By Jose Cabezas
SAN PEDRO SULA, Honduras (Reuters) – Willian Castro and his family huddled on the roof of a banana packing plant for three days as Hurricane Eta raged last month, seeking to escape the torrential rains and floods that swept through his home and thousands of others.
His city of San Pedro Sula in northern Honduras was one of the areas worst hit by Eta and Hurricane Iota, which struck just two weeks later, deepening the economic hardship caused by the coronavirus pandemic in Central America.
Castro, 34, worked as a barber from his home, which was destroyed in the storms. He is now considering following thousands of Hondurans before him who saw emigration north as a way out of poverty.
“We will have to start over,” he said. “We can’t do it alone. If not, I’ll have to think about what many have done in the past, go to the United States.”
For now, Castro is living in a friend’s house near San Pedro Sula. Private organizations have given his family food, and neighbors who receive remittances from relatives in the United States have also helped.
“The government has not given us anything,” Castro said.
Julissa Mercado, a spokeswoman for government disaster agency COPECO, said the area around San Pedro Sula received food aid, but that it was inevitable that some people would say they had not received assistance.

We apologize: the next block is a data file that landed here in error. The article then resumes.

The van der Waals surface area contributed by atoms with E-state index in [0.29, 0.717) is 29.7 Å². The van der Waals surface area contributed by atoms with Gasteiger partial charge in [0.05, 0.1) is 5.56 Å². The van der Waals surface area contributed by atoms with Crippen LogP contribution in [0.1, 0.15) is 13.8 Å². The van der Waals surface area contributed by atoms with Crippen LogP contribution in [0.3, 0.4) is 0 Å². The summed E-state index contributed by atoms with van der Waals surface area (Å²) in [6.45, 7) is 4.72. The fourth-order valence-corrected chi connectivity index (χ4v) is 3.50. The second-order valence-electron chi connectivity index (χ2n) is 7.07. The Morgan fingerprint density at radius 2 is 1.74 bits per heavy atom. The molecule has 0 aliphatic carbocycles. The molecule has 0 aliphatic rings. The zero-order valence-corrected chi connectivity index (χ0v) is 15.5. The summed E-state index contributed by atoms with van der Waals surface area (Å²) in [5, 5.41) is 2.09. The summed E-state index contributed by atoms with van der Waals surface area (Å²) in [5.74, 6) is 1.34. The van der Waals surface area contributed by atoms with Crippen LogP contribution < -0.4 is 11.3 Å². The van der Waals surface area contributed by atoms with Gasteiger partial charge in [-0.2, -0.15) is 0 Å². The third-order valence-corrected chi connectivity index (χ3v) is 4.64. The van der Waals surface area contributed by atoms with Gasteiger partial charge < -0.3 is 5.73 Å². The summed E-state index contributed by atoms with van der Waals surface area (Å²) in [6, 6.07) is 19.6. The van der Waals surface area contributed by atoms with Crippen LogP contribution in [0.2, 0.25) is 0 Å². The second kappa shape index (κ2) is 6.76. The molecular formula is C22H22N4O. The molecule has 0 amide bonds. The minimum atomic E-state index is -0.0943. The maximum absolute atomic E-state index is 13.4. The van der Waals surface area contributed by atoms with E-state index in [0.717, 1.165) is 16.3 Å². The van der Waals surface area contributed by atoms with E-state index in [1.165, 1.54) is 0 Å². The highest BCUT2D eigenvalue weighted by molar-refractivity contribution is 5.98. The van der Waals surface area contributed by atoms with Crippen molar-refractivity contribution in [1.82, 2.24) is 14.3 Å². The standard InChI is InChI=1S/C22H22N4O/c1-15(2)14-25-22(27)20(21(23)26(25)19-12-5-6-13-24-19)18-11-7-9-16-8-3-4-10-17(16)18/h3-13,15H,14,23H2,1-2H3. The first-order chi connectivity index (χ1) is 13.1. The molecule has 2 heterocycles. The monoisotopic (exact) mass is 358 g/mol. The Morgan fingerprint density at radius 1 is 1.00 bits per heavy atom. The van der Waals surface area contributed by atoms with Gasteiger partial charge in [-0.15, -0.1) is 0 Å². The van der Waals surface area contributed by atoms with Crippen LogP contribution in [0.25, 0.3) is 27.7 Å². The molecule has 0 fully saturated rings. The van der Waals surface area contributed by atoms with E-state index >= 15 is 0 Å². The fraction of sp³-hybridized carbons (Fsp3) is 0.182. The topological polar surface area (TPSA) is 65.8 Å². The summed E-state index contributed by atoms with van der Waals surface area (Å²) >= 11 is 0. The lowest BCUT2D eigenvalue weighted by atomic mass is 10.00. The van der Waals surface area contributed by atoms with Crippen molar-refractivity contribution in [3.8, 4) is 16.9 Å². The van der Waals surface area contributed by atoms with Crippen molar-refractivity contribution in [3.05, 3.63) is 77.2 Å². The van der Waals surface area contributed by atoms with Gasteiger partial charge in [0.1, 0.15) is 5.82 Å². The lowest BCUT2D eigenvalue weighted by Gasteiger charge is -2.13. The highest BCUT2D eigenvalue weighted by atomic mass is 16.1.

Nationwide, some 4.5 million people – half the Honduran population – have been impacted by the hurricanes and their aftermath, including landslides and rain that submerged entire communities, the government said. More than 85,200 homes were damaged and 6,100 destroyed.
In Castro’s old neighborhood, the accumulated rainwater is a meter high in some areas, and downed power poles and trees, furniture and appliances still clutter the streets.
Some 95,000 people in San Pedro Sula have taken refuge in shelters. Thousands of others sleep each night in flimsy sheds made of wood and plastic sheets, on sidewalks or under bridges.
President Juan Orlando Hernandez has called for help from other nations. “It’s the worst disaster that we have experienced in the history of the Republic of Honduras,” he said on Thursday at an event recognizing first responders.
Even before the twin storms, which also killed 100 people, Honduras was expecting an economic contraction of 10.5% this year due to the pandemic.
“After losing their homes, assets and even their jobs, people who were already poor are now even worse off,” said Nelson Garcia, director of the Mennonite Social Action Commission (CASM), a human rights organization.
(Reporting by Jose Cabezas and Gustavo Palencia; Writing by Adriana Barrera, Editing by Daina Beth Solomon and John Stonestreet)